China Is Not Manipulating the Yuan, Says U.S. Treasury

NEW YORK (TheStreet) -- The contentious issue of Chinese manipulation of their currency is a hot topic among U.S. politicians. It's the case now, as it was when Mitt Romney and Barack Obama sparred over economic policy in debates in 2012. Politicians, economists and policy makers continue the debate.

But the latest U.S. Treasury Department report exculpated China of currency manipulation practices. However, the report indicated that the renminbi, China's currency, had appreciated at "an unusually slow rate" against other major currencies. (The renminbi is the currency as a whole, and the yuan is the equivalent of one unit, like a dollar is one American unit of money.)

During the course of 2013, it was clear that the renminbi had appreciated on a trade-weighted basis, but much slower than it should have.

Chinese Current Account Surplus Drops Precipitously

The yuan gained 2.9% against the U.S. dollar last year, and the current account surplus in China dropped to 2.1% of GDP for 2013. This marks yet a further reduction in the percentage value of the current account surplus to the GDP. In 2012, the current account surplus in China was 2.3% of the GDP. In 2007, it was 10% of the GDP. It has been reported that Chinese foreign exchange reserves increased by $166 billion -- most of it coming in the form of U.S. government securities.

Note that all foreign currency earned in China must be exchanged at the People's Bank of China, which then delivers all the foreign currency to the central government. The State Administration for Foreign Exchange, or  SAFE, then uses the exchanged foreign currency to buy foreign currencies, U.S. Treasury notes and foreign stocks.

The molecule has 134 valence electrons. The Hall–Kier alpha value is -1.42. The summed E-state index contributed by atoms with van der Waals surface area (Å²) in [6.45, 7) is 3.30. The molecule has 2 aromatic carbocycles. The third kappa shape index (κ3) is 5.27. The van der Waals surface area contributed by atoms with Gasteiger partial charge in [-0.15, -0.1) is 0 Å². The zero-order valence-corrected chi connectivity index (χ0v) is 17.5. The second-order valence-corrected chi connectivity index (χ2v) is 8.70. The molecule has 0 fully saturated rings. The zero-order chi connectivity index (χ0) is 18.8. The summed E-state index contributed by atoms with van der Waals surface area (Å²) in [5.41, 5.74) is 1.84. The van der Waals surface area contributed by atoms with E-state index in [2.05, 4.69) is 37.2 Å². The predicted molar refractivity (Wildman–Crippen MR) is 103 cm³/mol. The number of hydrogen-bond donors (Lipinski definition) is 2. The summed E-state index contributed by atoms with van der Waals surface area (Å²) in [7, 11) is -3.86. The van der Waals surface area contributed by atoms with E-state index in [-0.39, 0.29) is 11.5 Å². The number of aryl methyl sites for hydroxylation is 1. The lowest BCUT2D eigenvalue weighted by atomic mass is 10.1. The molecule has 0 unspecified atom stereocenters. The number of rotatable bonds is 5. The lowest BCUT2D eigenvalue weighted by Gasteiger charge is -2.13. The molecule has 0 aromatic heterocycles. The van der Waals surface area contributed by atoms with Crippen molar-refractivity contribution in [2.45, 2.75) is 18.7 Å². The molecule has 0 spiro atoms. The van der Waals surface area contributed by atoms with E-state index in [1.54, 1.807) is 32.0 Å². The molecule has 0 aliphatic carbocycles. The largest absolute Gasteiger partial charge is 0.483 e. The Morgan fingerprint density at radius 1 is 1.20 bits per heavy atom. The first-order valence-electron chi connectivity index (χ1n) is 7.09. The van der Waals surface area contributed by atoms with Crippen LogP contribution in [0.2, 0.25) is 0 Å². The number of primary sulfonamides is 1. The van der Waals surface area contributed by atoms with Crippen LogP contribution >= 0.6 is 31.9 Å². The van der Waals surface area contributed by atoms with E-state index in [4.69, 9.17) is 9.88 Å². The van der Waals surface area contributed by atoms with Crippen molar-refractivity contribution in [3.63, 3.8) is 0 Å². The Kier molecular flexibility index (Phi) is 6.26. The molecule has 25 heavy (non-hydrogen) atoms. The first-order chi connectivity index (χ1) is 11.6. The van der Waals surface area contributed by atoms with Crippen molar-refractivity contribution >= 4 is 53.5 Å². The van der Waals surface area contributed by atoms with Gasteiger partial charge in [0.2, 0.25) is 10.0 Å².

While there is a clear government policy about what happens with foreign currency, it is less clear how this amounts to currency manipulation. The way relative currency values are determined is by supply and demand. Since no other entity in China has more leverage or clout than the People's Bank of China, it is safe to say that the bank's actions in the currency markets can have a direct and dramatic effect on the relative strength or weakness of the renminbi.

Profiting Off Currency Fluctuations

Traders across the U.K. have long since been spread-betting on the British pound/Chinese yuan currency pair. There are myriad opportunities for short-term profit-taking on this and other currency pairs.

This type of trading activity is tax-free in the U.K. and is viewed as a viable investment alternative -- for both rising and falling markets. The prediction is made per point of movement in the currency market.

Artificially Depressing the Renminbi

When the People's Bank of China purchases dollars or sterling -- and simultaneously sells Chinese yuan -- the demand for the U.S. dollar and British pound increases and they grow in relative strength. Since the yuan is being sold, its value decreases and it can be maintained at an artificially low exchange-rate value.

The Chinese government can influence exchange rates by mandating policy for all foreign money exchanged in China. Some estimates peg the Chinese foreign exchange reserves at $3.5 trillion. This helps China to keep its own currency value depressed.

In China, it is the capital account surplus of foreign direct investment that keeps the country in the black. In a free-market system, the renminbi would appreciate sharply against other currencies.

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At the time of publication, the author held no positions in any of the stocks mentioned.

This article represents the opinion of a contributor and not necessarily that of TheStreet or its editorial staff.

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